Because the infinitude of God stretches over
The acts of love withheld
That were never given
And transforms
The acts of love given
That were never received

When all has been given
Grace gives the rest

Wednesday, April 04, 2007

Waiting for May Flowers

April showers have come to us and it is sometimes tricky to find interesting things to do while the waters pour from the sky. At least today, however, we were quite successful with discovering fun pastimes. By far and above, the most recommended piece of advice on a rainy day is to go outside. The type of rain gear that you don doesn't matter too much because, no matter how you dress, the bottom line is that you will get wet. But when that is part of the fun, you begin to not mind that sloshy feeling.

Puddles and kids both seem to enjoy each other.

Wet wave.

And when you're warm and dry and sitting inside, why not pull out a big mirror and try a photography trick?

Extended legs.

If you want to pretend that you are a twin, grab a doll and dress her up to match your outfit.

And if you are in the mood for a good laugh, try a new exercise routine. Rebecca and I gave pilates (thanks, Uncle Jim, for the suggestion!) a very noble attempt.

Our first attempt at pilates. We laughed much!

Monday, April 02, 2007

Getting Things Backward

As I was recently eating dinner with a group of teachers in the San Francisco Bay area, the conversation turned to religion. This particular conversation tended to engage my observation more than my participation. As the conversation turned to consideration of Jesus, the purpose of his life was soon discussed. "Jesus came because God just wanted to know what it was like to be human," was the idea proposed. Several people nodded in agreement. Another added, "It's kind of like if you were playing dolls and you decided to become one of those dolls just to see what it was like."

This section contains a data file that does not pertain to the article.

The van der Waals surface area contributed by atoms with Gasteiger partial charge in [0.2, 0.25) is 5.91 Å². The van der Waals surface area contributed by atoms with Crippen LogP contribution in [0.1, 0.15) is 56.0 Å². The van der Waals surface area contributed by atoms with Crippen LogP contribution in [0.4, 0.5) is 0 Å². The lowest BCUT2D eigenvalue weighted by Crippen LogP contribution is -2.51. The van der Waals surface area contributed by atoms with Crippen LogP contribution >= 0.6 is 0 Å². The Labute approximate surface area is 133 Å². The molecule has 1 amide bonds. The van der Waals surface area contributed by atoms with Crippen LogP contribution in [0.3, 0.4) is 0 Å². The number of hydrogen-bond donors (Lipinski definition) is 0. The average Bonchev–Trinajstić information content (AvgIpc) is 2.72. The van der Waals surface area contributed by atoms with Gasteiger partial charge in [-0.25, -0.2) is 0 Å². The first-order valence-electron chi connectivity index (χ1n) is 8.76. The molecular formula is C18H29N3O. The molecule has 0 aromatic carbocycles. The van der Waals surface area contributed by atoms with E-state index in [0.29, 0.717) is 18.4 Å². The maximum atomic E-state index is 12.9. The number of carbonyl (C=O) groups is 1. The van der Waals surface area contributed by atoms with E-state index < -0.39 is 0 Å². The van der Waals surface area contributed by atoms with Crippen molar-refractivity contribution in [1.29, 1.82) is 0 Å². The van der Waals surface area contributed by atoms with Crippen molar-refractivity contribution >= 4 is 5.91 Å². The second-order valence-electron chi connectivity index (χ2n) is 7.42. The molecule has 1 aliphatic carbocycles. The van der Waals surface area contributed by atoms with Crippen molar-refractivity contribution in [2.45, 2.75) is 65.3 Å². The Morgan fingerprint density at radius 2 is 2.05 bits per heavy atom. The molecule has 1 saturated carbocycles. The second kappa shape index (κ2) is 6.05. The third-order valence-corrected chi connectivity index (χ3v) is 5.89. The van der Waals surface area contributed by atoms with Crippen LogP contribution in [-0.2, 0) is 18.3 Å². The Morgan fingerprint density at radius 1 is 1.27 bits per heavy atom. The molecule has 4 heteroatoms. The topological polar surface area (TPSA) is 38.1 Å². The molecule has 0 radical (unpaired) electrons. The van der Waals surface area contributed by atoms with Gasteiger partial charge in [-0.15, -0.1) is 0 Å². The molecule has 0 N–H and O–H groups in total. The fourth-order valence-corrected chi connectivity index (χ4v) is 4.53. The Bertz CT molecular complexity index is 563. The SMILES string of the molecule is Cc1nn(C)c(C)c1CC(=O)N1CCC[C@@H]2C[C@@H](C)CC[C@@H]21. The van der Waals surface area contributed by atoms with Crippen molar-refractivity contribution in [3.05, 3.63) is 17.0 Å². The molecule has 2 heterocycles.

While I was somewhat surprised that there was a fairly confident agreement that Jesus was somehow God, I couldn't help but think that it's easy to get things backward. As much as it is incredible that God humbled himself to take on the form of man and experience life as a man, God's purpose in coming was far more meaningful than that.

In fact, I believe it would be more accurate to say that Jesus came because we needed to know what it is like to be God. Not that we could be God, but that we could once again be His children. Jesus showed us what we had been, what Adam had been created to be: simply one who does the Father's will.